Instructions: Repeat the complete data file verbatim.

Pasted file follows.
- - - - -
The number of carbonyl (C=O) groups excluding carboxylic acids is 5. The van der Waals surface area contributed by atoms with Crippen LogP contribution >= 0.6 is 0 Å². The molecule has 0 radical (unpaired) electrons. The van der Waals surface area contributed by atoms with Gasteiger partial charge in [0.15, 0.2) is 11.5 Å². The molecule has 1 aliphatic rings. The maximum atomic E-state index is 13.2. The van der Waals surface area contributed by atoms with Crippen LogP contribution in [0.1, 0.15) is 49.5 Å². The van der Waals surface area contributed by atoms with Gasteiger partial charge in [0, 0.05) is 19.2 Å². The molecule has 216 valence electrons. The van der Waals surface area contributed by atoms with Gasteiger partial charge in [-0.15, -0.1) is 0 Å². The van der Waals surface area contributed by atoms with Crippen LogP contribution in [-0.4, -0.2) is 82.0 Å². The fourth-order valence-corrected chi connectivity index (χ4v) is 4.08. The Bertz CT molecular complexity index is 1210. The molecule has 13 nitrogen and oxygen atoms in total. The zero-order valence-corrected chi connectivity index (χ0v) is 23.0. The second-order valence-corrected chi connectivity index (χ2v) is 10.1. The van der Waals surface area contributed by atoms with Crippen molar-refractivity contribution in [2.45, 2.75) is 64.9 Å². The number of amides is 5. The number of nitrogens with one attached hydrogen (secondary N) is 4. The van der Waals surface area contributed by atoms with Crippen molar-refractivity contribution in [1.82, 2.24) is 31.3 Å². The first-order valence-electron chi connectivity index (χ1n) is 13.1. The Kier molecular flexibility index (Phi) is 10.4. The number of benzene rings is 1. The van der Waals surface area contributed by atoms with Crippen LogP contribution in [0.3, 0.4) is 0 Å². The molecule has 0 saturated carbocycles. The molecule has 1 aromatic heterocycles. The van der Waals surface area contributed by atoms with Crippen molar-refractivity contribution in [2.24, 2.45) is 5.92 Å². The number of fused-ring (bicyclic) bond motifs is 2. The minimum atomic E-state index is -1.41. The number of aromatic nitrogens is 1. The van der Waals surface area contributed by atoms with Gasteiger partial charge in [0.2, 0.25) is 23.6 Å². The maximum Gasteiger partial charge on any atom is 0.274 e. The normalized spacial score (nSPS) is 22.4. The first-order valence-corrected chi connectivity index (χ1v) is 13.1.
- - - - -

The number of carbonyl (C=O) groups excluding carboxylic acids is 5. The van der Waals surface area contributed by atoms with Crippen LogP contribution >= 0.6 is 0 Å². The molecule has 0 radical (unpaired) electrons. The van der Waals surface area contributed by atoms with Gasteiger partial charge in [0.15, 0.2) is 11.5 Å². The molecule has 1 aliphatic rings. The maximum atomic E-state index is 13.2. The van der Waals surface area contributed by atoms with Crippen LogP contribution in [0.1, 0.15) is 49.5 Å². The van der Waals surface area contributed by atoms with Gasteiger partial charge in [0, 0.05) is 19.2 Å². The molecule has 216 valence electrons. The van der Waals surface area contributed by atoms with Gasteiger partial charge in [-0.15, -0.1) is 0 Å². The van der Waals surface area contributed by atoms with Crippen LogP contribution in [-0.4, -0.2) is 82.0 Å². The fourth-order valence-corrected chi connectivity index (χ4v) is 4.08. The Bertz CT molecular complexity index is 1210. The molecule has 13 nitrogen and oxygen atoms in total. The zero-order valence-corrected chi connectivity index (χ0v) is 23.0. The second-order valence-corrected chi connectivity index (χ2v) is 10.1. The van der Waals surface area contributed by atoms with Crippen molar-refractivity contribution in [2.45, 2.75) is 64.9 Å². The number of amides is 5. The number of nitrogens with one attached hydrogen (secondary N) is 4. The van der Waals surface area contributed by atoms with Crippen molar-refractivity contribution in [1.82, 2.24) is 31.3 Å². The first-order valence-electron chi connectivity index (χ1n) is 13.1. The Kier molecular flexibility index (Phi) is 10.4. The number of benzene rings is 1. The van der Waals surface area contributed by atoms with Crippen LogP contribution in [0.3, 0.4) is 0 Å². The molecule has 0 saturated carbocycles. The molecule has 1 aromatic heterocycles. The van der Waals surface area contributed by atoms with Crippen molar-refractivity contribution in [2.24, 2.45) is 5.92 Å². The number of fused-ring (bicyclic) bond motifs is 2. The minimum atomic E-state index is -1.41. The number of aromatic nitrogens is 1. The van der Waals surface area contributed by atoms with Gasteiger partial charge in [0.2, 0.25) is 23.6 Å². The maximum Gasteiger partial charge on any atom is 0.274 e. The normalized spacial score (nSPS) is 22.4. The first-order valence-corrected chi connectivity index (χ1v) is 13.1.